Players who want to experience what was on unrevealed cards will simply need to make different choices on their next play-through. Pulling a card is only slightly different. In this case, the card players are instructed to take will not advance the deck and the number cards between the current one and the drawn card are not removed and may still be revealed at a later time. Cards that are pulled typically represent acquired key items or reference cards that will stay in play until used.
Revealed cards present players will narrative decisions whose success is determined by the roll of a D10. More often than not players will be presented with descriptions of two different, but equally grimy, hallways. After making their choice, players will be instructed to roll the D10 to see what hazards they encounter on the way. Perhaps they roll low and the mushrooms on the wall burst into spores and poison the player for the next battle. Or maybe a high roll results in players discovering a torch to help them along down a dark hallway and avoid a deadly trap.
Players will often encounter hostile creatures and enter into combat situations with all manner of cavernous dwellers. Spire’s End is mostly driven by dice rolling and combat is no different. If there weren’t enough random elements of luck for you yet, here’s where you’ll really get your fix.
Combat turns take place in three steps: Action, Recoup, and Upkeep. Each of the seven playable characters have five abilities to choose from as their attack action, but all of those actions come at a steep price. Every attack players take will be an exercise in risk assessment and management as each attack costs health to execute. The active player selects their attack, discards the required amount of health, and then rolls a die to see how successful they were. It’s entirely possible to sacrifice four health to use a strong attack, roll, and whiff it.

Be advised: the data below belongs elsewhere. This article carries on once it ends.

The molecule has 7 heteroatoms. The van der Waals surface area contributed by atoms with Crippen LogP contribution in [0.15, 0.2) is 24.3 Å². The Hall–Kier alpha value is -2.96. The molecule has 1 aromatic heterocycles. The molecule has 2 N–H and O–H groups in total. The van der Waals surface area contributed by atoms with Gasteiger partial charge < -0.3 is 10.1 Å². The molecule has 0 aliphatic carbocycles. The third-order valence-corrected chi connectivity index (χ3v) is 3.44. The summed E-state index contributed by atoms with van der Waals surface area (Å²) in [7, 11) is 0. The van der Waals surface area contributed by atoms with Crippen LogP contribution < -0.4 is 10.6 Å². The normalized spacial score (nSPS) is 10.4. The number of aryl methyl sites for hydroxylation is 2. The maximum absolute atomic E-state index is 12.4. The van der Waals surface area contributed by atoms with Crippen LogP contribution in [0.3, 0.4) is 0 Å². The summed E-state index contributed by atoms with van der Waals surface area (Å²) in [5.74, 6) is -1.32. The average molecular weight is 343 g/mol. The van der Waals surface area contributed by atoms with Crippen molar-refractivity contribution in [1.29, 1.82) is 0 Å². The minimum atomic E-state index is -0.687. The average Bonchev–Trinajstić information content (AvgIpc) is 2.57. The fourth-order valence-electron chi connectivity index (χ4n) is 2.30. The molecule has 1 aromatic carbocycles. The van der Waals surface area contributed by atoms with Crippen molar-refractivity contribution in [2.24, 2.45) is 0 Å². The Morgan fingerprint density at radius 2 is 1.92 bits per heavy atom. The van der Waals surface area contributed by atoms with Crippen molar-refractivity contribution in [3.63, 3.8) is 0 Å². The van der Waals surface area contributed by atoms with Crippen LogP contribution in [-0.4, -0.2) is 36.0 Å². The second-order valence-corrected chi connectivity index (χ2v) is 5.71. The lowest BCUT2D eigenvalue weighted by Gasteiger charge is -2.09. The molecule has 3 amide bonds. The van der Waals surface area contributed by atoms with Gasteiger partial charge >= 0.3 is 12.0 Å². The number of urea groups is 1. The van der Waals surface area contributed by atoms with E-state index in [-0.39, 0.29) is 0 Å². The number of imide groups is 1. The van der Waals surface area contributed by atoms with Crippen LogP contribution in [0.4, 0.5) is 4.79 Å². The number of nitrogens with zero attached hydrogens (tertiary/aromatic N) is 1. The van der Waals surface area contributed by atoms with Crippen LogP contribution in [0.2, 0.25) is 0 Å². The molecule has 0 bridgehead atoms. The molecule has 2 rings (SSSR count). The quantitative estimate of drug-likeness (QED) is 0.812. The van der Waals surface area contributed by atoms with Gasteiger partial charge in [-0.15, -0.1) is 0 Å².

That’s why the last part of player activation, Recovery, is so important. As the final step, players get to choose one of their recovery abilities, and yet again, roll a die to see if they were successful. If they were, they can restore a small amount of health, offsetting the self-inflicted damage need to attack in the first place. If the recovery roll was unsuccessful, players simply don’t get their health back.
This is both one of the most engaging, and one of the worst aspects of Spire’s End. It’s easy to get engrossed in the story and the action, but the frustration of poor rolls can just as easily pull you right back out. No matter your familiarity with Spire’s End or your experience with similar board games, your experience will be the same. The dice dictate everything, and no level of skill will change that.
It’s this reason why I won’t be returning to the spire now that the journey is over. I was intrigued by the choose-your-own-adventure style, but the dependency on dice undermines the rest of the experience. Spire’s End offers a number of different possible endings which would normally entice me to return over and over to experience all of the possible pathways and outcomes. However, the impact of the die rolls are so influential, that they easily derail any attempts at discovering new endings. Even when deliberately choosing different paths, a bad die roll can lead players down roads of familiar story elements leaving Spire’s End feeling very repetitive after just a few plays.